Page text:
Banks under pressure to join fraud compensation scheme
Some of Britain’s biggest banks are coming under pressure to sign up to a new voluntary scheme that offers protection to customers who fall victim to “authorised push payment” frauds. Eight lenders, including Barclays, Lloyds Banking Group and Royal Bank of Scotland, have signed up to the industry code, which came into force yesterday. But other banks including Co-op Bank, Tesco Bank and CYBG are yet to implement the scheme. Nicky Morgan, the Conservative MP and chairwoman of the Treasury committee, said: “It’s encouraging that some banks have signed up to the voluntary code… I would now encourage those who haven’t signed up to do so.” Gareth Shaw, of Which?, the consumer group, warned that "some banks are leaving their customers unprotected" by not signing up to the code. Elsewhere, the Mail reports that some banks are now forcing their online customers to tick a box that could later deny them a refund if they are defrauded. Lenders are demanding that customers confirm they are aware of the risks before they approve the payment - prompting fears that banks could use these agreements to avoid refunding victims.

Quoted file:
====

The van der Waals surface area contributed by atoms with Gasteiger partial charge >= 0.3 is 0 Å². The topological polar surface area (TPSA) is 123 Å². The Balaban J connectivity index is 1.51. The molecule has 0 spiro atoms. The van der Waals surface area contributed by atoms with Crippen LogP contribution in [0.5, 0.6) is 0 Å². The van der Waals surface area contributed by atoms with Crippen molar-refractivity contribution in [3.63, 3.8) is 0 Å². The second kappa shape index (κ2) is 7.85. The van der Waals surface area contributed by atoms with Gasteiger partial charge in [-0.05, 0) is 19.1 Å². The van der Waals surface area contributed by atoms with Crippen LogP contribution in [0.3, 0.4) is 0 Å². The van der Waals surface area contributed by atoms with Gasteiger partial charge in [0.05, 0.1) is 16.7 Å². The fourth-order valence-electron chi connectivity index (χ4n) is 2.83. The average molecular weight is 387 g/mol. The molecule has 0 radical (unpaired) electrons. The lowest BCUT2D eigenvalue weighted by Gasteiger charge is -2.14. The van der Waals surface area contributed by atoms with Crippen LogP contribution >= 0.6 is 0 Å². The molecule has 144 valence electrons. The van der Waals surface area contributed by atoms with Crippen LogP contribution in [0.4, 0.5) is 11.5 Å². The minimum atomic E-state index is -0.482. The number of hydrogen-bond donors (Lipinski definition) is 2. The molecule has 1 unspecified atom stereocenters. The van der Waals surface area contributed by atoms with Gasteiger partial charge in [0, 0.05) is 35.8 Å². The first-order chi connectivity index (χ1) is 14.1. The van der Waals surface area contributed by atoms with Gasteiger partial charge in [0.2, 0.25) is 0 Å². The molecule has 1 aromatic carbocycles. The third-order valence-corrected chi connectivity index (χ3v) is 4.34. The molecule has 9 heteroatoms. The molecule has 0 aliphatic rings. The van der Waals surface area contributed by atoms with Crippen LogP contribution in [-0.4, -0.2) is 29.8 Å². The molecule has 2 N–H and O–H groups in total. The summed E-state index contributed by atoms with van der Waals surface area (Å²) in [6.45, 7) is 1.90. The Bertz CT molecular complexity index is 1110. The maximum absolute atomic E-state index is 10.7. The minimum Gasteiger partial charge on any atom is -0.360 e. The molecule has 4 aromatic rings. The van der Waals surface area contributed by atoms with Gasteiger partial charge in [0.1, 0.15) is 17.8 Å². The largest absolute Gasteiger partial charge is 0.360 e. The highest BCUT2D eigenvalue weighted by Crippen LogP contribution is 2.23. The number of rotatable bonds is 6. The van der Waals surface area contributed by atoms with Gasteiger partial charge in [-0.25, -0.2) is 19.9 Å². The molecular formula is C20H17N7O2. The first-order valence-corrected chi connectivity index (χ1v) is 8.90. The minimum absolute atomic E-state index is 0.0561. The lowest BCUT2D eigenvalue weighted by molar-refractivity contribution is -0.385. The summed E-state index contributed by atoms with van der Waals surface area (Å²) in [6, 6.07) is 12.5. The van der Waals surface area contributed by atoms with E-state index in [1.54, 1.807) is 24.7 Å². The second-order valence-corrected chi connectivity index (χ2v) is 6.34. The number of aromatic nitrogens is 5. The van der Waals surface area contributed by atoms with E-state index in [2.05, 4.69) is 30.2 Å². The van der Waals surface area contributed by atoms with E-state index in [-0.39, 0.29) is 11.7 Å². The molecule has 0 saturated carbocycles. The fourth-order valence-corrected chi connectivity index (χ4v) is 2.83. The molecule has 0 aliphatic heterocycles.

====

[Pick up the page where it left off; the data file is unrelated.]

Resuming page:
NatWest is most complained about bank for fraud claims
NatWest is the most complained about bank when it comes to handling fraud claims, a BBC probe has revealed. The Financial Ombudsman has seen a rise in complaints about NatWest, with it becoming the most complained about bank for fraud this year. In addition, in the last six months BBC Watchdog Live has had nearly twice as many complaints about how NatWest handles fraud cases compared to rivals. NatWest said it was "working harder than ever" to keep customers safe.